The Brown-Headed Cowbird has a wide range along the North American continent. It can be found in thickets, pastures, woodland edges and residential areas.
The female does not build her own nest. Instead, she waits until another bird temporarily leaves its nest of eggs, then she places her eggs in the nest with the other eggs.
Appearance of the Brown-Headed Cowbird
The male Brown-Headed Cowbird has black shiny feathers with a brown head and neck, while the female is grayish brown. Both species of this songbird have a pointed beak, black eyes, black legs, and a long tail and wings.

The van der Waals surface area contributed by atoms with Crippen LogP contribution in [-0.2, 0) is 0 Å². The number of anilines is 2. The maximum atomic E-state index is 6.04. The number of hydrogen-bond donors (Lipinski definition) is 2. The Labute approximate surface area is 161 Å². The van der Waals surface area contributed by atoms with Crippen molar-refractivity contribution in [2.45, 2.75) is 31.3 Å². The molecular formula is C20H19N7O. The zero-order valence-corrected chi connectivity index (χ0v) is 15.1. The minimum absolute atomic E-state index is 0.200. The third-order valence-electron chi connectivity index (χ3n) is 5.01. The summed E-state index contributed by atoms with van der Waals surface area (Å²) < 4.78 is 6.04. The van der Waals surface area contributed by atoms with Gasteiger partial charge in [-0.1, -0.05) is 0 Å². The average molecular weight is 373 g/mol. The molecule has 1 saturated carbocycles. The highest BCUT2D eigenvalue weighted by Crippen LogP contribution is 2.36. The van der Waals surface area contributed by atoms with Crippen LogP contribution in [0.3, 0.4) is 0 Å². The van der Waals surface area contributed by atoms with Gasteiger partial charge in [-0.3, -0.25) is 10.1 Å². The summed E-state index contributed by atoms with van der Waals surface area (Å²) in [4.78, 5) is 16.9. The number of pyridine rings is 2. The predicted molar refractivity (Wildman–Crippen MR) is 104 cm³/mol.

Weighing in at 1 1/3 to 1 3/4 ounces, the Brown-Headed Cowbird can reach a length between 7 - 9 inches.
Geography of the Brown-Headed Cowbird
The Brown-Headed Cowbird has a wide range along the North American continent. It can be found from central British Columbia in Canada southward through the United States and central Mexico.
The Brown-Headed Cowbird migrates to the southern and eastern parts of the United States as well as the Pacific coast, and travels as far as southern areas of Mexico.
Local Environments of the Brown-Headed Cowbird
Although it breeds in woodland edges, thickets, and pastures, the Brown-Headed Cowbird also ventures into residential areas.
It is often found on farmland among the farm animals that are grazing in the fields.
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